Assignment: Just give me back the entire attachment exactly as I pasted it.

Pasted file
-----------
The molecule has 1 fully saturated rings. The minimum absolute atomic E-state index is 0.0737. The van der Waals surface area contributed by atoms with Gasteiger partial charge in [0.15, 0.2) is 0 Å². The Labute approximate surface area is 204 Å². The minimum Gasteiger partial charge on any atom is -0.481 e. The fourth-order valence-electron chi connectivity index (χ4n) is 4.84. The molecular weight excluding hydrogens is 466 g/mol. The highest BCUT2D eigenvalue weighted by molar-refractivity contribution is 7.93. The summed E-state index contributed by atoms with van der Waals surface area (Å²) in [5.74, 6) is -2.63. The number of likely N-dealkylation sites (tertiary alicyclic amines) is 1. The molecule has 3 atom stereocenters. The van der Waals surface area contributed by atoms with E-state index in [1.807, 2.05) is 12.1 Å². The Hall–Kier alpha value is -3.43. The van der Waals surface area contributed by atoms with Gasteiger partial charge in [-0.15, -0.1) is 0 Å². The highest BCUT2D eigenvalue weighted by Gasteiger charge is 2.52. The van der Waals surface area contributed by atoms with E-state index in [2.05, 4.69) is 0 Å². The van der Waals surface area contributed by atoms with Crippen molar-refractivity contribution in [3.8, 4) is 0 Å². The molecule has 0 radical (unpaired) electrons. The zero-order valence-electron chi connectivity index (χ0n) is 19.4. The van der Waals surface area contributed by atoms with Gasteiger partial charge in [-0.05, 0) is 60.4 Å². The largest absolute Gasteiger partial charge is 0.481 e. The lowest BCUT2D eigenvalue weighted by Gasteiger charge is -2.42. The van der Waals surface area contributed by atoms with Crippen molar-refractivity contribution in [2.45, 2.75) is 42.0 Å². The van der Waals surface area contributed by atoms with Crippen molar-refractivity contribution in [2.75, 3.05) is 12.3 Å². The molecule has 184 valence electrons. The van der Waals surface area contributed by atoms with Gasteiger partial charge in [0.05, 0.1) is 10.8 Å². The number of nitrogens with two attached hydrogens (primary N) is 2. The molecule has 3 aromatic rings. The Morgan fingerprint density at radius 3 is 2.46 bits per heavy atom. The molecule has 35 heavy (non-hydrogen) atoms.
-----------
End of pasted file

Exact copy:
The molecule has 1 fully saturated rings. The minimum absolute atomic E-state index is 0.0737. The van der Waals surface area contributed by atoms with Gasteiger partial charge in [0.15, 0.2) is 0 Å². The Labute approximate surface area is 204 Å². The minimum Gasteiger partial charge on any atom is -0.481 e. The fourth-order valence-electron chi connectivity index (χ4n) is 4.84. The molecular weight excluding hydrogens is 466 g/mol. The highest BCUT2D eigenvalue weighted by molar-refractivity contribution is 7.93. The summed E-state index contributed by atoms with van der Waals surface area (Å²) in [5.74, 6) is -2.63. The number of likely N-dealkylation sites (tertiary alicyclic amines) is 1. The molecule has 3 atom stereocenters. The van der Waals surface area contributed by atoms with E-state index in [1.807, 2.05) is 12.1 Å². The Hall–Kier alpha value is -3.43. The van der Waals surface area contributed by atoms with Gasteiger partial charge in [-0.15, -0.1) is 0 Å². The highest BCUT2D eigenvalue weighted by Gasteiger charge is 2.52. The van der Waals surface area contributed by atoms with E-state index in [2.05, 4.69) is 0 Å². The van der Waals surface area contributed by atoms with Crippen molar-refractivity contribution in [3.8, 4) is 0 Å². The molecule has 0 radical (unpaired) electrons. The zero-order valence-electron chi connectivity index (χ0n) is 19.4. The van der Waals surface area contributed by atoms with Gasteiger partial charge in [-0.05, 0) is 60.4 Å². The largest absolute Gasteiger partial charge is 0.481 e. The lowest BCUT2D eigenvalue weighted by Gasteiger charge is -2.42. The van der Waals surface area contributed by atoms with Crippen molar-refractivity contribution in [2.45, 2.75) is 42.0 Å². The van der Waals surface area contributed by atoms with Crippen molar-refractivity contribution in [2.75, 3.05) is 12.3 Å². The molecule has 184 valence electrons. The van der Waals surface area contributed by atoms with Gasteiger partial charge in [0.05, 0.1) is 10.8 Å². The number of nitrogens with two attached hydrogens (primary N) is 2. The molecule has 3 aromatic rings. The Morgan fingerprint density at radius 3 is 2.46 bits per heavy atom. The molecule has 35 heavy (non-hydrogen) atoms.